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Daniel Jacobson [35]Danielle S. Jacobson [1]
  1. The Moralistic Fallacy: On the ”Appropriateness' of Emotions.Daniel Jacobson - 2000 - Philosophy and Phenomenological Research 61 (1):65-90.
    Philosophers often call emotions appropriate or inappropriate. What is meant by such talk? In one sense, explicated in this paper, to call an emotion appropriate is to say that the emotion is fitting: it accurately presents its object as having certain evaluative features. For instance, envy might be thought appropriate when one’s rival has something good which one lacks. But someone might grant that a circumstance has these features, yet deny that envy is appropriate, on the grounds that it is (...)
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    The Moralistic Fallacy: On the 'Appropriateness' of Emotions.Justin D'Arms & Daniel Jacobson - 2000 - Philosophical and Phenomenological Research 61 (1):65-90.
    Philosophers often call emotions appropriate or inappropriate. What is meant by such talk? In one sense, explicated in this paper, to call an emotion appropriate is to say that the emotion is fitting: it accurately presents its object as having certain evaluative features. For instance, envy might be thought appropriate when one's rival has something good which one lacks. But someone might grant that a circumstance has these features, yet deny that envy is appropriate, on the grounds that it is (...)
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  3. Sentiment and Value.Justin D’Arms & Daniel Jacobson - 2000 - Ethics 110 (4):722-748.
  4. Seeing by Feeling: Virtues, Skills, and Moral Perception.Daniel Jacobson - 2005 - Ethical Theory and Moral Practice 8 (4):387-409.
    Champions of virtue ethics frequently appeal to moral perception: the notion that virtuous people can “see” what to do. According to a traditional account of virtue, the cultivation of proper feeling through imitation and habituation issues in a sensitivity to reasons to act. Thus, we learn to see what to do by coming to feel the demands of courage, kindness, and the like. But virtue ethics also claims superiority over other theories that adopt a perceptual moral epistemology, such as intuitionism (...)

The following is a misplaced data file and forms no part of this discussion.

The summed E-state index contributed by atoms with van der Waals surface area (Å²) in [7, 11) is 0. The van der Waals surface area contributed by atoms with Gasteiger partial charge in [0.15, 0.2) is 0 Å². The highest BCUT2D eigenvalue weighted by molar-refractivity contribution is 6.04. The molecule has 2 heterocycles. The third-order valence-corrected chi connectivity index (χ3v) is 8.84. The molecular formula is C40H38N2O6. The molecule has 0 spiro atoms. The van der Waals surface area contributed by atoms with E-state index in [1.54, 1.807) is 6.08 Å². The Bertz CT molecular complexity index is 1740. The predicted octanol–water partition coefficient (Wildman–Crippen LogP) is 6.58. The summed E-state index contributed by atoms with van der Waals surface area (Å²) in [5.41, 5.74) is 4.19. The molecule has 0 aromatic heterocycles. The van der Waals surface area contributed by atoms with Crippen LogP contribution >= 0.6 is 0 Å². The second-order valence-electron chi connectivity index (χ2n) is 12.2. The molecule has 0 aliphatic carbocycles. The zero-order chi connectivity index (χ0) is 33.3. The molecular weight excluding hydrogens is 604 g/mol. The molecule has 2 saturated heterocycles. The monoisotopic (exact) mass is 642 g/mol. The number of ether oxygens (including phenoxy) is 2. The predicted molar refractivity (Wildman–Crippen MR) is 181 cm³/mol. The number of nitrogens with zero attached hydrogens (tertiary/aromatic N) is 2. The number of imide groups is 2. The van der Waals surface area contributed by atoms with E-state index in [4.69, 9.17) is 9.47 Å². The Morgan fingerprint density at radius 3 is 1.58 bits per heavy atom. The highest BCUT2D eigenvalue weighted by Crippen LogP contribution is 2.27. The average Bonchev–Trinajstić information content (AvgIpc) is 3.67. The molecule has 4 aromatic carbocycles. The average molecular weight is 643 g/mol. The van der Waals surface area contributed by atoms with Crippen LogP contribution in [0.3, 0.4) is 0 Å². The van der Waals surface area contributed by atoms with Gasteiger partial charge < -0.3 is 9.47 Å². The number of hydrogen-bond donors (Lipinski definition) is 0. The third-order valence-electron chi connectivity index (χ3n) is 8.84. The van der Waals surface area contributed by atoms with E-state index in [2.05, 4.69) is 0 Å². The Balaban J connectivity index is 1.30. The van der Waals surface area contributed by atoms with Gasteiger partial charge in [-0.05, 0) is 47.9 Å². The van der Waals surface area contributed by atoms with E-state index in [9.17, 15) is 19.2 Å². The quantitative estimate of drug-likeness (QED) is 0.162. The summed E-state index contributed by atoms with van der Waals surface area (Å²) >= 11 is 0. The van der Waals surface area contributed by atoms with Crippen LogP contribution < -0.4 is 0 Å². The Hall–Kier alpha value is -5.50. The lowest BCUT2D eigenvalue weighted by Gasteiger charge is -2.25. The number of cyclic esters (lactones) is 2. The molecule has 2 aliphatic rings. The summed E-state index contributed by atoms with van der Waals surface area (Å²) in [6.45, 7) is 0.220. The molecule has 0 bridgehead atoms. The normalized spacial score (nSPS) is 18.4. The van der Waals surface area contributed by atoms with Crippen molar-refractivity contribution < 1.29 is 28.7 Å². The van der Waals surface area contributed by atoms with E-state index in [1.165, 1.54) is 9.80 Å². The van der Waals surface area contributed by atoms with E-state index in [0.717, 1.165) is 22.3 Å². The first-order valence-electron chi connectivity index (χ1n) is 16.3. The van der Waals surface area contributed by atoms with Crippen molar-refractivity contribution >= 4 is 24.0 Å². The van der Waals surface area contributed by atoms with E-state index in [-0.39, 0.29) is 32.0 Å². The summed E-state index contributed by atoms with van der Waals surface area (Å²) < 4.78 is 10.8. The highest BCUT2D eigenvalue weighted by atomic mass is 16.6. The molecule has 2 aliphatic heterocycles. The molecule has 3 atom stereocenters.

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  5. In Praise of Immoral Art.Daniel Jacobson - 1997 - Philosophical Topics 25 (1):155-199.
  6. Freedom of Speech Acts? A Response to Langton.Daniel Jacobson - 1995 - Philosophy and Public Affairs 24 (1):64-78.
  7. Utilitarianism Without Consequentialism: The Case of John Stuart Mill.Daniel Jacobson - 2008 - Philosophical Review 117 (2):159-191.
    This essay argues, flouting paradox, that Mill was a utilitarian but not a consequentialist. First, it contends that there is logical space for a view that deserves to be called utilitarian despite its rejection of consequentialism; second, that this logical space is, in fact, occupied by John Stuart Mill. The key to understanding Mill's unorthodox utilitarianism and the role it plays in his moral philosophy is to appreciate his sentimentalist metaethics—especially his account of wrongness in terms of fitting guilt and (...)